Types of Viral Hepatitis

There are at least six types of viral hepatitis, each of which is caused by a different hepatitis virus. Some of these types have similar symptoms and cause similar infections. In addition, the viruses are spread in different ways, from eating or drinking something that is contaminated to contact with infected bodily fluids. Hepatitis A, B, and C are the most common types of viral hepatitis in the United States.

An Overview of Types of Viral Hepatitis

Hepatitis is a medical term that means inflammation of the liver. It can be caused by many different things. However, one of the most common causes of hepatitis is an infection with a virus. This is known as viral hepatitis.
 
There are several types of viral hepatitis, each one caused by a different virus. This includes:
 
Hepatitis A, B, and C are the most common types of viral hepatitis in the United States.
 

Types of Viral Hepatitis: Hepatitis A

Hepatitis A is caused by an infection with the hepatitis A virus (HAV). This is a single-stranded RNA virus from the family Picornaviridae and genus hepatovirus. The virus only infects humans.
 
Hepatitis A is most commonly spread by eating or drinking something (or putting something in your mouth, such as a utensil) that has been contaminated with the stool of a person with hepatitis A. This type of transmission is called "fecal-oral" transmission. For this reason, the hepatitis A virus is more easily spread in areas where there are poor sanitary conditions or where good personal hygiene is not observed.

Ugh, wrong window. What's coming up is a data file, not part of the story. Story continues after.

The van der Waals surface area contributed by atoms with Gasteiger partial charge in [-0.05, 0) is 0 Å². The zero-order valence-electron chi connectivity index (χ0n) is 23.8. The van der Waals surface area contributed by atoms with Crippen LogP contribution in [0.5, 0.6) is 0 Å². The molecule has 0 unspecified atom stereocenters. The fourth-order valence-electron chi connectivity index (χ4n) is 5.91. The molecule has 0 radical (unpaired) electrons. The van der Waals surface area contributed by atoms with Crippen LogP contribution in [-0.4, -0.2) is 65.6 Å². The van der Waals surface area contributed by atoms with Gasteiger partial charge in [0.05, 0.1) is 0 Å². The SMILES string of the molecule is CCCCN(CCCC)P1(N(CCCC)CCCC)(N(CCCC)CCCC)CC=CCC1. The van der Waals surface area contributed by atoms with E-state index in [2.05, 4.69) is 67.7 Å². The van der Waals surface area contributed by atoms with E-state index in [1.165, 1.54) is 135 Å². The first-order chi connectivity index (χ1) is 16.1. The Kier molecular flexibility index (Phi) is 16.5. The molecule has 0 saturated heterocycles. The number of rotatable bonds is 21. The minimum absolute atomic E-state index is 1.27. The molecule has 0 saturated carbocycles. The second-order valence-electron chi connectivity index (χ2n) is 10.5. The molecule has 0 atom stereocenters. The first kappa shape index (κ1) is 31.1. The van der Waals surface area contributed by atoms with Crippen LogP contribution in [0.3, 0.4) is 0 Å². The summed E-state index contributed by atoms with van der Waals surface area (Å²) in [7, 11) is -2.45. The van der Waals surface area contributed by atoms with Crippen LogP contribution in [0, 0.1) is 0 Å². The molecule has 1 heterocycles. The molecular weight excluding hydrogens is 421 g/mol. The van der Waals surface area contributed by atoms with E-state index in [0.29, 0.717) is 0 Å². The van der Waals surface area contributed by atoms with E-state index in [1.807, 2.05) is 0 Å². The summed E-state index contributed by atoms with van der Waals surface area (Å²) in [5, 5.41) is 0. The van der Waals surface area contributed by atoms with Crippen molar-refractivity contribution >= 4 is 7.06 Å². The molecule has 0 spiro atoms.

Most infections result from contact with a household member or sex partner who has hepatitis A. Casual contact, as in the usual office, factory, or school setting, does not spread the virus.
 
(Click Hepatitis A Transmission for more information.)
 
While hepatitis A can cause swelling of the liver, it doesn't normally cause permanent liver damage. For most people, symptoms are mild (see Hepatitis A Symptoms).
 
There is no specific hepatitis A treatment. Fortunately, the disease usually gets better on its own. Most people who get hepatitis A recover in several months, and people who get hepatitis A typically do not get it again.
  

About Viral Hepatitis

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